it security – be paranoid, be very paranoid

Fascinating story in Wired about how one of their writers (Mat Honan) had his “entire digital life” destroyed by a hacker:

In the space of one hour, my entire digital life was destroyed. First my Google account was taken over, then deleted. Next my Twitter account was compromised, and used as a platform to broadcast racist and homophobic messages. And worst of all, my AppleID account was broken into, and my hackers used it to remotely erase all of the data on my iPhone, iPad, and MacBook.

And why did someone go to all this trouble? Was it to try abscond with thousands of dollars? Was it because Mr. Honan had publicly denigrated and embarrassed one of them in one of his articles? Nope. They did all of this simply because they wanted his twitter account.

While, yes, it is important to note the security failures of various service providers like Apple, Amazon, etc. and admonish them for it, there will always be security weaknesses or failures irrespective of what technology or service provider you choose to use. And while yes, it is a good lesson to think about the extent to which you decide to put your life (or at least the important bits of your life) online (and has made me think quite a bit on what I do), perhaps think about this: If one hacker thinks it worthwhile to do all of this for a mere twitter account, imagine the efforts others might take if you are responsible for securing information for an organization that is orders of magnitude more valuable or sensitive. Be afraid. Be very afraid.

The Virtues and Evils of Open Source

Yes, I know, I’ve been behind lately. A ton of very interesting things to catch up on. But I’d like to put in one quick note about open source code. I recently came across an article, written last year by a lawyer, generally advising development companies not to use open source. I don’t quite recall where it was (if I did I’d link to it) but I do remember it being quite clear in stating that using open source is A Bad Thing and to avoid it altogether – not just to be careful, but rather to treat it as one would radioactive waste.

With respect, I don’t quite agree. I certainly advise my clients to take a great deal of caution in using open source code, particularly the GPL variety, and very particularly if they have a desire to keep some or all of their own secret, proprietary code secret and proprietary. That being said, I do have many, many clients who have used open source code to great advantage in various ways. Some have simply used existing open source code to avoid reinventing the wheel (and saving on costs), while taking care to keep viral elements out of their proprietary code. Others have been more aggressive with the open source model and have intentionally decided to use open source as the basis for their business model and making their very own code, or parts of it, either open source or subject to a dual-licensing model. As the Red Hats, JBosses, Sleepycats, MySQLs etc. etc. of the world have demonstrated, you can go open source and still have a pretty viable business. And, of course, there are the “old world” companies like IBM who have decided to go open source (in some limited ways – e.g. IBM’s DB2 Express-C thing).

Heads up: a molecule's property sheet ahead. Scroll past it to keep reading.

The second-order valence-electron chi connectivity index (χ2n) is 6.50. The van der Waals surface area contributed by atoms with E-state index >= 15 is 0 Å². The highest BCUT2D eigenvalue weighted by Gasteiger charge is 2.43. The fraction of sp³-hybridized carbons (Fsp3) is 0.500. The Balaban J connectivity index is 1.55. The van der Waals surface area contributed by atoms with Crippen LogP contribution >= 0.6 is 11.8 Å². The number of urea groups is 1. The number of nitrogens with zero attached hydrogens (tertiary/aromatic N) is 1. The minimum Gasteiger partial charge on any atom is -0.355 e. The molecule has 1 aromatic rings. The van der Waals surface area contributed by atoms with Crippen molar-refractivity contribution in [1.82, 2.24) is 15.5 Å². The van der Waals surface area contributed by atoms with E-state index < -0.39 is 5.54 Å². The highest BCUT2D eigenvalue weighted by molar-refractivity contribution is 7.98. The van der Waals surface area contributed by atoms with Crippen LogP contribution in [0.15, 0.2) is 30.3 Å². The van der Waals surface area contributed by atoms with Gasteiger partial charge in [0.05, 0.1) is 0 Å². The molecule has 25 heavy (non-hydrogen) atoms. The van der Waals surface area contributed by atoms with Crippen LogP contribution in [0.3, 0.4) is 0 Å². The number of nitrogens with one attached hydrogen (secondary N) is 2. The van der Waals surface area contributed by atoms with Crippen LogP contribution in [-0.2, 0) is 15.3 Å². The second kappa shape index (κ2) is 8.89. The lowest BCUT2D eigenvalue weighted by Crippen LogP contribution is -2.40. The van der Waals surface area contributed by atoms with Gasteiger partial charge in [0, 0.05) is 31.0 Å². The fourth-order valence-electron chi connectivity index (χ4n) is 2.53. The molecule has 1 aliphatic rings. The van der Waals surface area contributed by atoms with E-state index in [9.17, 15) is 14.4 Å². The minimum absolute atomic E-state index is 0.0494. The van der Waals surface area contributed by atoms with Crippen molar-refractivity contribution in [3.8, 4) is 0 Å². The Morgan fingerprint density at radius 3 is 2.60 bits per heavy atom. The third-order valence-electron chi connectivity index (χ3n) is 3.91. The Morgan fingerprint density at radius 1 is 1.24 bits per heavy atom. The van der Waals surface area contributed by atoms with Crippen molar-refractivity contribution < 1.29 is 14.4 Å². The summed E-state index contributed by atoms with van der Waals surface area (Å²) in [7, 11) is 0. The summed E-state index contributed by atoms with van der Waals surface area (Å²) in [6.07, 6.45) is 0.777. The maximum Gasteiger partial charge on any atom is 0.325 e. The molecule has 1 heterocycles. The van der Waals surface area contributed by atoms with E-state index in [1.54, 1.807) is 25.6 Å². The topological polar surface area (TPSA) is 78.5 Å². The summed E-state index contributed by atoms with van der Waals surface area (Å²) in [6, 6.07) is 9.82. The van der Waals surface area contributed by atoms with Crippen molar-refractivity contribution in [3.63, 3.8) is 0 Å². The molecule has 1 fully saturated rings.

Of course, this is not to suggest that anyone through caution to the wind and just start pulling down stuff from Sourceforge and whacking it into your product. Use of open source definitely requires some planning ahead and consideration of what the business model and value proposition of your business will be. Optimally, enlist the help of a lawyer who’s familiar with open source licenses to discuss what you plan to do and the packages you plan to use. Or, if that’s not feasible, try at least to read the applicable licenses yourself and ensure you comply with them, because if you don’t think that anyone will notice, or that no one will actually sue you, you may want to pay a visit to the GPL Violations Site and reconsider, in addition to the questions that will be asked of you when the due diligence starts on your next round of financing or, even worse, your (aborted) exit event. Can badly managed open source usage (and I emphasize badly managed, not simply open source usage) kill a deal? Definitely.

In short – I don’t think open source is necessarily a bad thing. In fact, it can be a pretty good thing, not just in the social good sense and all that, but also as a business. But it need to be used taking into account its terms of use and ensuring that its consistent with the strategy you plan to take.

If perhaps there’s one thing I’d recommend it would be for shops to make absolutely sure they have a disciplined approach in tracking where code comes from and the terms under which its being used and why its being used. That applies not only to open source stuff, but also, for example, your programmers taking neat snippets of code from Dr. Dobbs or something else, or coming across a nice little script somewhere on the Web and saying “Gee, that’s neat, let’s use it in our product”.

Anyway, if I remember where the article was I’ll update this to include a link.